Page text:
“We have a variety of statistical models baked into our software to do the privacy analysis, such that once we read the data, it gets fed into all of our models, and we output a score. That is this compliance score,” Sinha explained.
“Oftentimes, it’s really high because people have not cleaned their data at all. … So then we’ll give the problematic columns. And so for example, if you have a Social Security number, which is the easiest, like no-go in healthcare…. Sometimes you have somebody’s address. Sometimes you can include a city, sometimes you can’t …
“And so that’s where it gets challenging. …. And so how do you walk that line between privacy and business utility? We help walk that line because we score every individual column because of these statistical models.”
Because healthcare data from different sources often isn’t clean, the automation can discern what different columns are. For example, sometimes address is written as “add” or “origin.” It doesn’t have to go ask someone what a column header “origin” means.
“A user of this platform can see which columns are the most problematic and fix those. … The important thing here is the collaboration piece, because we’ve consolidated everything from collaboration to automation, we can generate all the paperwork because we own the end-to-end cycle,” Sinha said.
The HIPAA consultants are one vein of competition for Integral. Sinha also credits health data giant Datavant with providing the tailwinds on which Integral was built.
“Their main product is this extreme hashing engine that they drop it into different healthcare data silos. And then once the information is hashed, people feel comfortable sharing it,” he said. Datavant is releasing PrivacyHub, a product that will compete directly with Integral for connecting different data silos.
“The differentiation for us is that you come to us, and we basically facilitate the entire compliance process. They are focusing purely on the statistical privacy engine side of things and leaving the entire end-to-end process still to be manually managed by some project manager at a company. And so for us, one of the big things is that we are your one-stop shop.”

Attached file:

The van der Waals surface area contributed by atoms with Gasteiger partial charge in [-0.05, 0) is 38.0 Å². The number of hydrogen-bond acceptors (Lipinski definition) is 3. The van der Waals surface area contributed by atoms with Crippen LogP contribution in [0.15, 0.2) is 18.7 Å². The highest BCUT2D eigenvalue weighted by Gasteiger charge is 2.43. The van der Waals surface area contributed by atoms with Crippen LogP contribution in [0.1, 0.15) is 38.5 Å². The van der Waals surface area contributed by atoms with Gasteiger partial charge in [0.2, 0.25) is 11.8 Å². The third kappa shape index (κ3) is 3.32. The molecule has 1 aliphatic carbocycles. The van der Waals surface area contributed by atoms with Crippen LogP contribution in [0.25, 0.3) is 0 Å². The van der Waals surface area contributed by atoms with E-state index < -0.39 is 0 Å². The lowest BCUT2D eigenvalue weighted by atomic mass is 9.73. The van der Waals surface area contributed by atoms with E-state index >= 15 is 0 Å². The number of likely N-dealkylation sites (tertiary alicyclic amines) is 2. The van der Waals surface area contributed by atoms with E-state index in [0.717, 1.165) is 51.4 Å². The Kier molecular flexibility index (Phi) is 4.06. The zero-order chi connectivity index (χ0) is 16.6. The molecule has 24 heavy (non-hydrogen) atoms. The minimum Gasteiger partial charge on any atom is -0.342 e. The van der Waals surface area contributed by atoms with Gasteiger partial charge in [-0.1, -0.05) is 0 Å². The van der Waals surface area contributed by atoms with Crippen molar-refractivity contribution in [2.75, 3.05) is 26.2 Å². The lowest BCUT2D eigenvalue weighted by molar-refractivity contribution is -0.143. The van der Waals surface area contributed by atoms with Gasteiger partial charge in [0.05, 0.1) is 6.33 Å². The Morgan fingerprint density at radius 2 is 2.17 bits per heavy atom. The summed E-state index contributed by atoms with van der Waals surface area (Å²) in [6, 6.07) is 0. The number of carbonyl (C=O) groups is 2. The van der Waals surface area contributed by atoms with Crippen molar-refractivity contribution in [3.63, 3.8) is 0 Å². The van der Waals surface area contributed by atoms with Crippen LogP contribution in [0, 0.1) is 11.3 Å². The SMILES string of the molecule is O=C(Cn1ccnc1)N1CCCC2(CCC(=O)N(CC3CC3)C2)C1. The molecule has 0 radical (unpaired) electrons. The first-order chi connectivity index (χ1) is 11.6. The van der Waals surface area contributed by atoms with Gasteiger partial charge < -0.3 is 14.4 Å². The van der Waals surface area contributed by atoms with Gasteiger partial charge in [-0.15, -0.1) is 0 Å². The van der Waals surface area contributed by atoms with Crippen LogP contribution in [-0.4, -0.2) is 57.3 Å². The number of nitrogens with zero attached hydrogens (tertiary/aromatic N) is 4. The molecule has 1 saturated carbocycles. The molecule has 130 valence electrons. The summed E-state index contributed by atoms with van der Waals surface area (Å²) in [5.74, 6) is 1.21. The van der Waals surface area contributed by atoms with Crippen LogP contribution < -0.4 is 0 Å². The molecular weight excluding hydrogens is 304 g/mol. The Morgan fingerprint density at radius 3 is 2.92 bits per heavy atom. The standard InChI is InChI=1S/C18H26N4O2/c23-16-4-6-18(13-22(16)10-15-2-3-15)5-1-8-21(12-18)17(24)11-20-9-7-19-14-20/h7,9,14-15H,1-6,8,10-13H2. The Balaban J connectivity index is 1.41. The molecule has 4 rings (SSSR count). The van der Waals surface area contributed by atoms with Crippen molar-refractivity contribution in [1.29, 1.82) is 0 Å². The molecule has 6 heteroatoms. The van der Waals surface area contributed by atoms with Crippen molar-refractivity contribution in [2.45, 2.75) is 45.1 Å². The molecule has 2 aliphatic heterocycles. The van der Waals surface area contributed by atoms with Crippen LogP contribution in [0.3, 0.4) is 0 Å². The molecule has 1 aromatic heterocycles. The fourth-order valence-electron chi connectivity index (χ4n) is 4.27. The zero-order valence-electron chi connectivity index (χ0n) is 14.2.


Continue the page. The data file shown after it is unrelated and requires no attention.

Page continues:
The company recently announced an undisclosed amount of pre-seed funding from Virtue Ventures, Caffeinated Capital, GreatPoint Ventures, Array Ventures, LiveRamp Ventures and several angel investors.
“By speeding up the compliance process for healthcare data, Integral makes it possible to create bespoke patient experiences, streamline drug development research and more while ensuring patient privacy. This is critical to creating a better healthcare system,” Sinha said.
Integral has its eyes on large health companies, insurers and digital healthcare firms. As it is now, if two companies want to share data, they each have to hire a HIPAA consultant to go through the process.
“Our end goal of automating compliance is to standardize it throughout the ecosystem. These companies are going to share data with or without us. We want to be the data infrastructure that powers safe exchange of data from one place to another.”